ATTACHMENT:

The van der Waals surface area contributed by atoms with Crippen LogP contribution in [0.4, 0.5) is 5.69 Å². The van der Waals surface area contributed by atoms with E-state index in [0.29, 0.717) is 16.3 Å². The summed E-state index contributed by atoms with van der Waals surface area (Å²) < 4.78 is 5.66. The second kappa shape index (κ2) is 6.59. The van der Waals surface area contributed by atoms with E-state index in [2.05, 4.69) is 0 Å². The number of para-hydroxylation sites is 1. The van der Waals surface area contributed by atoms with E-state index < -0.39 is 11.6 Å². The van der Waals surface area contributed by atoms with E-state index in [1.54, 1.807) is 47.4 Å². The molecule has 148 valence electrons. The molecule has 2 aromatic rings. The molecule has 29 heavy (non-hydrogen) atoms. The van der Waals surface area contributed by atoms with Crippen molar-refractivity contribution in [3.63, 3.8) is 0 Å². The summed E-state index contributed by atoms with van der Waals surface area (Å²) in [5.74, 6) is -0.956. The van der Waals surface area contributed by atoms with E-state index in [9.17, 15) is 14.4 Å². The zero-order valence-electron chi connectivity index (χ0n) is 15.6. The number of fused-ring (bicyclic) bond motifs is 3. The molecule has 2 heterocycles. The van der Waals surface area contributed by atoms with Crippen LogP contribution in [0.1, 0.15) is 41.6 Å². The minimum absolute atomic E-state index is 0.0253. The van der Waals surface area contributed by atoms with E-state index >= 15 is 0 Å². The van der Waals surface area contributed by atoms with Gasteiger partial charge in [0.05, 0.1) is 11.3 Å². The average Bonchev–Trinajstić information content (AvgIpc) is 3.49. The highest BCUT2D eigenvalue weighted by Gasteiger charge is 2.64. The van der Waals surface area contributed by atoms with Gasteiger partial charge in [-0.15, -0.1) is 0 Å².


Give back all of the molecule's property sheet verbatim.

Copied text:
The van der Waals surface area contributed by atoms with Crippen LogP contribution in [0.4, 0.5) is 5.69 Å². The van der Waals surface area contributed by atoms with E-state index in [0.29, 0.717) is 16.3 Å². The summed E-state index contributed by atoms with van der Waals surface area (Å²) < 4.78 is 5.66. The second kappa shape index (κ2) is 6.59. The van der Waals surface area contributed by atoms with E-state index in [2.05, 4.69) is 0 Å². The number of para-hydroxylation sites is 1. The van der Waals surface area contributed by atoms with E-state index < -0.39 is 11.6 Å². The van der Waals surface area contributed by atoms with E-state index in [1.54, 1.807) is 47.4 Å². The molecule has 148 valence electrons. The molecule has 2 aromatic rings. The molecule has 29 heavy (non-hydrogen) atoms. The van der Waals surface area contributed by atoms with Crippen molar-refractivity contribution in [3.63, 3.8) is 0 Å². The summed E-state index contributed by atoms with van der Waals surface area (Å²) in [5.74, 6) is -0.956. The van der Waals surface area contributed by atoms with E-state index in [9.17, 15) is 14.4 Å². The zero-order valence-electron chi connectivity index (χ0n) is 15.6. The number of fused-ring (bicyclic) bond motifs is 3. The molecule has 2 heterocycles. The van der Waals surface area contributed by atoms with Crippen LogP contribution in [0.1, 0.15) is 41.6 Å². The minimum absolute atomic E-state index is 0.0253. The van der Waals surface area contributed by atoms with E-state index >= 15 is 0 Å². The van der Waals surface area contributed by atoms with Gasteiger partial charge in [0.05, 0.1) is 11.3 Å². The average Bonchev–Trinajstić information content (AvgIpc) is 3.49. The highest BCUT2D eigenvalue weighted by Gasteiger charge is 2.64. The van der Waals surface area contributed by atoms with Gasteiger partial charge in [-0.15, -0.1) is 0 Å².